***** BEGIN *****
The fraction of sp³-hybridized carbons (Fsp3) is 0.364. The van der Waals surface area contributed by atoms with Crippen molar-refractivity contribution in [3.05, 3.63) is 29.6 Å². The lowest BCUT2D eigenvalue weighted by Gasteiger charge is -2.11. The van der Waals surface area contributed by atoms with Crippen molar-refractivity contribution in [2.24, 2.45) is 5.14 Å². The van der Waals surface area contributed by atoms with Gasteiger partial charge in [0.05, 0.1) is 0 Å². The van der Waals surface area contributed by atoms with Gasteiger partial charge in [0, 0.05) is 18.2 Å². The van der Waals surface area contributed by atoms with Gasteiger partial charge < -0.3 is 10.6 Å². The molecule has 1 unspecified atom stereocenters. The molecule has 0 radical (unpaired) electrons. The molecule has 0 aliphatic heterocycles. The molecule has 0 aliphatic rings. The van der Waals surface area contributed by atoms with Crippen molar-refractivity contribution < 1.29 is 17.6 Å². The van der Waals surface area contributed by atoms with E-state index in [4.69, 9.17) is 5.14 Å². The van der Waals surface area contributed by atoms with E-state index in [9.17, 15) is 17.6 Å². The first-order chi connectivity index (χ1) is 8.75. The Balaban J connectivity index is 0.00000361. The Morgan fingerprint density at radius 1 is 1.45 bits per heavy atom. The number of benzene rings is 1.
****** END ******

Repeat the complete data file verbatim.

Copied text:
The fraction of sp³-hybridized carbons (Fsp3) is 0.364. The van der Waals surface area contributed by atoms with Crippen molar-refractivity contribution in [3.05, 3.63) is 29.6 Å². The lowest BCUT2D eigenvalue weighted by Gasteiger charge is -2.11. The van der Waals surface area contributed by atoms with Crippen molar-refractivity contribution in [2.24, 2.45) is 5.14 Å². The van der Waals surface area contributed by atoms with Gasteiger partial charge in [0.05, 0.1) is 0 Å². The van der Waals surface area contributed by atoms with Gasteiger partial charge in [0, 0.05) is 18.2 Å². The van der Waals surface area contributed by atoms with Gasteiger partial charge < -0.3 is 10.6 Å². The molecule has 1 unspecified atom stereocenters. The molecule has 0 radical (unpaired) electrons. The molecule has 0 aliphatic heterocycles. The molecule has 0 aliphatic rings. The van der Waals surface area contributed by atoms with Crippen molar-refractivity contribution < 1.29 is 17.6 Å². The van der Waals surface area contributed by atoms with E-state index in [4.69, 9.17) is 5.14 Å². The van der Waals surface area contributed by atoms with E-state index in [9.17, 15) is 17.6 Å². The first-order chi connectivity index (χ1) is 8.75. The Balaban J connectivity index is 0.00000361. The Morgan fingerprint density at radius 1 is 1.45 bits per heavy atom. The number of benzene rings is 1.